The Dishes You’ll Want to Order at New York’s MIMI and BABS
For several years now, MIMI and BABS have been staples of the downtown restaurant scene in Greenwich Village. Brothers Daniel and Evan Bennett opened the former in 2015 and hired chef Liz Johnson (now the chef-owner of Horses in Los Angeles) to execute decadent French fare like escargots in puff pastry and duck à l’orange. Four years later and less than two blocks away, they unveiled Babs as a Basque-inspired bistro.
This past August, the pair made a move to bring the sister restaurants closer together by tapping a single chef to oversee both. Jay Wolman is now at the helm of MIMI and BABS — and he’s revamped their menus in a manner that stays true to each restaurant’s roots, while also forging a fresh identity for both.
Wolman has cooked in New York for some time now, mostly in Brooklyn. His resume includes stints at LaLou, King, Hart’s, and several of Andrew Tarlow’s restaurants — namely Roman’s, Marlow & Sons, and Diner — whose local, seasonal, and comforting approach to cooking “informed a lot of how I think about food,” Wolman notes. Today, he draws inspiration from regional French, Italian, and British cuisines, which he calls his “three pillars,” in addition to what his farmer and fishmonger friends are most excited about.
At MIMI, this translates to French food that’s lighter than it was in Johnson’s day and a tad rustic, but all elegantly plated. BABS, on the other hand, borrows from coastal Europe. Both menus are meant to be shared. “I don’t like when people just want to order and and get out,” says Wolman. “The intention is that the dishes are meant to be crossed between each other.”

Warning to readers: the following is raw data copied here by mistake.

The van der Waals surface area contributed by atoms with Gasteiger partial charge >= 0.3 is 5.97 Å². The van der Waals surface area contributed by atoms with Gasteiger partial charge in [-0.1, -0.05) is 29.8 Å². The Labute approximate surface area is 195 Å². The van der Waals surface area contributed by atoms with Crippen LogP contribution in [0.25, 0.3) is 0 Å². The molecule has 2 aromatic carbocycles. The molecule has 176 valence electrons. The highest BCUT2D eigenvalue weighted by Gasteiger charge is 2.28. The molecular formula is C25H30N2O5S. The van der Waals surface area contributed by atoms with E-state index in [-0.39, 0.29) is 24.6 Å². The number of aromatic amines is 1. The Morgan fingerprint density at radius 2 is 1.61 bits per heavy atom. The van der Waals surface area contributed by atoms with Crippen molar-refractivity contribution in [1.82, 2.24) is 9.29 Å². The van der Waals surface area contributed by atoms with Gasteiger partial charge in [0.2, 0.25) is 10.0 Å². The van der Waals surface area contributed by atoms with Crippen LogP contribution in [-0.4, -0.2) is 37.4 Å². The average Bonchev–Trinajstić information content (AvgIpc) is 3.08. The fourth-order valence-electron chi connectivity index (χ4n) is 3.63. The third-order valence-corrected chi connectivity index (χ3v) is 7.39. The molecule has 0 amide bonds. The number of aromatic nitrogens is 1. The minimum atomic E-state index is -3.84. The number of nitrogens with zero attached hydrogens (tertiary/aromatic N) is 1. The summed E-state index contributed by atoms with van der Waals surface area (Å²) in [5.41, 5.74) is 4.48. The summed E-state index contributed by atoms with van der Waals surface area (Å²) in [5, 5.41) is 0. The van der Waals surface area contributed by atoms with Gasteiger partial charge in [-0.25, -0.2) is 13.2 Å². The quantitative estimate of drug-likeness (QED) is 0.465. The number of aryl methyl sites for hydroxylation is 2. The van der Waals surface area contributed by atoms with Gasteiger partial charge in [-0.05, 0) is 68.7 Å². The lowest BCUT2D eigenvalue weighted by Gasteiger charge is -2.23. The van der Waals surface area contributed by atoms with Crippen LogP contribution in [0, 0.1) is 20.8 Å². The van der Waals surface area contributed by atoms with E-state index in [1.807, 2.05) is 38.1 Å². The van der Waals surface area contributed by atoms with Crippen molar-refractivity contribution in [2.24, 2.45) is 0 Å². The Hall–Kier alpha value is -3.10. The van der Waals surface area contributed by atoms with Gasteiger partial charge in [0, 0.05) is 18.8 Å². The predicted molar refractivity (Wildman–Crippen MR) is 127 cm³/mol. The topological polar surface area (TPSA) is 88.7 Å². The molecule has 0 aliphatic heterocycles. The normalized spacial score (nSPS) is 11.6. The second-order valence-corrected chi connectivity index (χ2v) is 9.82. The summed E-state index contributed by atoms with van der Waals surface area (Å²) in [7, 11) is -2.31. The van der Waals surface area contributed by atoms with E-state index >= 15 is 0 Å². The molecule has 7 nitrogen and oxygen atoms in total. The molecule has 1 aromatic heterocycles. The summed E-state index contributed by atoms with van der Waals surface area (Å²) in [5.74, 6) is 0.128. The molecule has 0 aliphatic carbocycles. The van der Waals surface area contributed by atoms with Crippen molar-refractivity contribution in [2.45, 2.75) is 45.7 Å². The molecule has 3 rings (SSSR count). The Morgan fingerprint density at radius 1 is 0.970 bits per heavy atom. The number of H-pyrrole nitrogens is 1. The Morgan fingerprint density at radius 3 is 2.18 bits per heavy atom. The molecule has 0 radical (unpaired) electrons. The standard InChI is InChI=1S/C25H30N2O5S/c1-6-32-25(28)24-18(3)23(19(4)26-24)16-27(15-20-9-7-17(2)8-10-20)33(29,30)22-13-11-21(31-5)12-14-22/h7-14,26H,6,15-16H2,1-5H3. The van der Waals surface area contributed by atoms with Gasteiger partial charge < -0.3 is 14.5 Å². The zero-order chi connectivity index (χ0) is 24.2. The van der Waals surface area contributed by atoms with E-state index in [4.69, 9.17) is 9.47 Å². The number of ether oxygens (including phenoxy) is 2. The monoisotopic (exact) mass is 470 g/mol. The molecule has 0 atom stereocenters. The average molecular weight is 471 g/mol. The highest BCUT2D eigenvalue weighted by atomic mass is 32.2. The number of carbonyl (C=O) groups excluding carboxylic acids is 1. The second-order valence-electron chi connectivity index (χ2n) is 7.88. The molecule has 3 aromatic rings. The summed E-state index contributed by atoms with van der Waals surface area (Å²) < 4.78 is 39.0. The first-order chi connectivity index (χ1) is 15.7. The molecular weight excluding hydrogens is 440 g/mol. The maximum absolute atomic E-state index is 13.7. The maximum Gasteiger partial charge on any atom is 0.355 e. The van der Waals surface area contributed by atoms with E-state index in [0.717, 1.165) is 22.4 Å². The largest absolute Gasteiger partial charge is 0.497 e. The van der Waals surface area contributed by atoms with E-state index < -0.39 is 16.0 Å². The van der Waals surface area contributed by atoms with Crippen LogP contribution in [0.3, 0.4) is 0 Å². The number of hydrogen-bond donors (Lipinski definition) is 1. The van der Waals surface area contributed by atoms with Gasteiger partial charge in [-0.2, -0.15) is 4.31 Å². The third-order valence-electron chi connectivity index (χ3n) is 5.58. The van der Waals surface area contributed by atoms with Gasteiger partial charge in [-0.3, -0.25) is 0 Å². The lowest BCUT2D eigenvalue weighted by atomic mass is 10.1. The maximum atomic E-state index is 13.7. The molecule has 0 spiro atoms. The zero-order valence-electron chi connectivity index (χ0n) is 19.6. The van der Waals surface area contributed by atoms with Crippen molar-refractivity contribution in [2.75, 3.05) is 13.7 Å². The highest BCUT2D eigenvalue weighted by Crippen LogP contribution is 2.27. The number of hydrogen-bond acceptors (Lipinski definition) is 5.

Wolman is only one person, which means he can only be in one place at one time. Still, he works in both restaurants throughout a given week, clocking in some shifts in MIMI’s kitchen and others behind the pass at BABS. The same goes for most of his kitchen staff. “All of the cooks are cross-trained,” he says. “So, it’s a nice opportunity for them to be working on two different menus throughout the week. It keeps things interesting.”
Here’s a closer look at what Wolman and his team are up to MIMI and at BABS, through the dishes they’re making, in Wolman’s own words.
Rabbit Sausage & Pomme Purée From MIMI
“The one dish that I know we are not going to change because it’s near and dear to me and it feels like no matter what time of year it’s around it sells is the rabbit sausage. It’s a product that we make in house with one of my co-workers [Marcelo Argueta] who focuses on butchery. It’s a beautiful roasted rabbit sausage and comes with a really velvety pomme purée, classic reduced jus, and chives,” says Wolman.
“It’s something I ate a lot in Paris; I ate various versions of sausage with mashed potato. And I felt like I had to do my own version of it.” [Note: The most famous iteration is served at Les Arlots, a bistro in the 9th arrondisement.] “It was one of those few moments where I was like, ‘Wow, this is absolutely incredible.’ So it is kind of a nod to that place, and just how simple and straightforward it is. The amount of cream and butter that go into the potato is very thoughtful and intentional. It just feels really good and unpretentious.”
Radicchio with Stilton & Sticky Walnuts From MIMI
“I just put on this radicchio salad, which will run throughout fall and winter. I tend to really love radicchio and bitter greens. It’s one of the vegetables that I think farmers I work with in the Northeast have really mastered. And they take a lot of pride in it, so I’m happy to showcase it. The salad is a mix of different radicchios that get dressed in a Stilton blue cheese dressing. Usually when people see blue cheese in a salad, they expect weird chunks and all that, whereas we emulsify everything together into a creamy dressing, which coats the leaves really beautifully. Then it gets finished with these candied sticky walnuts. It’s a really balanced dish of sweet and salty and bitter. And there’s acid. For me, it’s a beautiful thing to make, and it looks beautiful on the table. And it’s just unique. It doesn’t taste like a salad I get out in other places.”